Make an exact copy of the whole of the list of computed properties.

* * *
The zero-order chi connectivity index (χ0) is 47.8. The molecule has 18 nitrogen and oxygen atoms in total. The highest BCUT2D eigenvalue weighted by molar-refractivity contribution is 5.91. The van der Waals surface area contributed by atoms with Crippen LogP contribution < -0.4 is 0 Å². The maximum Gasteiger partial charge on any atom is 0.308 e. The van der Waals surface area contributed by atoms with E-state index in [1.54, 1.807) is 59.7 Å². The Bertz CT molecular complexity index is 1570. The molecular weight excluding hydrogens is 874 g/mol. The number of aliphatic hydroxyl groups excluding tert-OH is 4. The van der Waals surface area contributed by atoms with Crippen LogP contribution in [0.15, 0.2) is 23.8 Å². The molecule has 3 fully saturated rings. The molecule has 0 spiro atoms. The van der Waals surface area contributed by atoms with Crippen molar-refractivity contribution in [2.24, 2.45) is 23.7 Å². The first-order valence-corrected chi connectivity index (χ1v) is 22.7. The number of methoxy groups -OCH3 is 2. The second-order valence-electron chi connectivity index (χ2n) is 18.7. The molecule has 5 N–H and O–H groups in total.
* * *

The zero-order chi connectivity index (χ0) is 47.8. The molecule has 18 nitrogen and oxygen atoms in total. The highest BCUT2D eigenvalue weighted by molar-refractivity contribution is 5.91. The van der Waals surface area contributed by atoms with Crippen LogP contribution < -0.4 is 0 Å². The maximum Gasteiger partial charge on any atom is 0.308 e. The van der Waals surface area contributed by atoms with E-state index in [1.54, 1.807) is 59.7 Å². The Bertz CT molecular complexity index is 1570. The molecular weight excluding hydrogens is 874 g/mol. The number of aliphatic hydroxyl groups excluding tert-OH is 4. The van der Waals surface area contributed by atoms with Crippen LogP contribution in [0.15, 0.2) is 23.8 Å². The molecule has 3 fully saturated rings. The molecule has 0 spiro atoms. The van der Waals surface area contributed by atoms with Crippen molar-refractivity contribution in [2.24, 2.45) is 23.7 Å². The first-order valence-corrected chi connectivity index (χ1v) is 22.7. The number of methoxy groups -OCH3 is 2. The second-order valence-electron chi connectivity index (χ2n) is 18.7. The molecule has 5 N–H and O–H groups in total.